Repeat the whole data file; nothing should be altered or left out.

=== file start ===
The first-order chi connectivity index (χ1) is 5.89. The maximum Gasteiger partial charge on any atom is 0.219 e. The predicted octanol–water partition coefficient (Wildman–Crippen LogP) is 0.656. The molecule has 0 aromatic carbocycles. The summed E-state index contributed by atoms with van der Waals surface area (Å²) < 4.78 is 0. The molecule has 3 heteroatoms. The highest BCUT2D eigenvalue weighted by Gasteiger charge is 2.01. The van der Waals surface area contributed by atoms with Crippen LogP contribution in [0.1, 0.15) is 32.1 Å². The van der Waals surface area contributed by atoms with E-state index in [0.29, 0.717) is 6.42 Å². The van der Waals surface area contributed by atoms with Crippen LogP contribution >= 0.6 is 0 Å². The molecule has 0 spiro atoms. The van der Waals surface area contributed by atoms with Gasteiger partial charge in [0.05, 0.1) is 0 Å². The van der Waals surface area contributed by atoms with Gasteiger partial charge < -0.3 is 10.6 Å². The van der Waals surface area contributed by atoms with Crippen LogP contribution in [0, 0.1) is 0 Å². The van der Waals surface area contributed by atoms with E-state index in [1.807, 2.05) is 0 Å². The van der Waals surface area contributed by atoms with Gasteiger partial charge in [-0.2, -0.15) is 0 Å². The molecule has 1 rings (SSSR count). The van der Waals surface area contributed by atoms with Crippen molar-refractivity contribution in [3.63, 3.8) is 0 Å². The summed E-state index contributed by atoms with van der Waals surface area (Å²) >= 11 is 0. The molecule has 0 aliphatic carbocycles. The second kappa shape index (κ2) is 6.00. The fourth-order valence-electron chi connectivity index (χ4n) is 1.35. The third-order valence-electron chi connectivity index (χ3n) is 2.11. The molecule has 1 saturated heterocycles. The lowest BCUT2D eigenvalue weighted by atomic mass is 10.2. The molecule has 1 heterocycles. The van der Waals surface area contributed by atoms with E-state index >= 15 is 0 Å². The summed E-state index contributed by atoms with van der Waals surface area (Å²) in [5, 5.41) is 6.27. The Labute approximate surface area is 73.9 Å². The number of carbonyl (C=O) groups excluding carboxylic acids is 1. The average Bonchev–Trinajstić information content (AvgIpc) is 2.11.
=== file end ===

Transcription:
The first-order chi connectivity index (χ1) is 5.89. The maximum Gasteiger partial charge on any atom is 0.219 e. The predicted octanol–water partition coefficient (Wildman–Crippen LogP) is 0.656. The molecule has 0 aromatic carbocycles. The summed E-state index contributed by atoms with van der Waals surface area (Å²) < 4.78 is 0. The molecule has 3 heteroatoms. The highest BCUT2D eigenvalue weighted by Gasteiger charge is 2.01. The van der Waals surface area contributed by atoms with Crippen LogP contribution in [0.1, 0.15) is 32.1 Å². The van der Waals surface area contributed by atoms with E-state index in [0.29, 0.717) is 6.42 Å². The van der Waals surface area contributed by atoms with Crippen LogP contribution >= 0.6 is 0 Å². The molecule has 0 spiro atoms. The van der Waals surface area contributed by atoms with Gasteiger partial charge in [0.05, 0.1) is 0 Å². The van der Waals surface area contributed by atoms with Gasteiger partial charge < -0.3 is 10.6 Å². The van der Waals surface area contributed by atoms with Crippen LogP contribution in [0, 0.1) is 0 Å². The van der Waals surface area contributed by atoms with E-state index in [1.807, 2.05) is 0 Å². The van der Waals surface area contributed by atoms with Gasteiger partial charge in [-0.2, -0.15) is 0 Å². The molecule has 1 rings (SSSR count). The van der Waals surface area contributed by atoms with Crippen molar-refractivity contribution in [3.63, 3.8) is 0 Å². The summed E-state index contributed by atoms with van der Waals surface area (Å²) >= 11 is 0. The molecule has 0 aliphatic carbocycles. The second kappa shape index (κ2) is 6.00. The fourth-order valence-electron chi connectivity index (χ4n) is 1.35. The third-order valence-electron chi connectivity index (χ3n) is 2.11. The molecule has 1 saturated heterocycles. The lowest BCUT2D eigenvalue weighted by atomic mass is 10.2. The molecule has 1 heterocycles. The van der Waals surface area contributed by atoms with E-state index >= 15 is 0 Å². The summed E-state index contributed by atoms with van der Waals surface area (Å²) in [5, 5.41) is 6.27. The Labute approximate surface area is 73.9 Å². The number of carbonyl (C=O) groups excluding carboxylic acids is 1. The average Bonchev–Trinajstić information content (AvgIpc) is 2.11.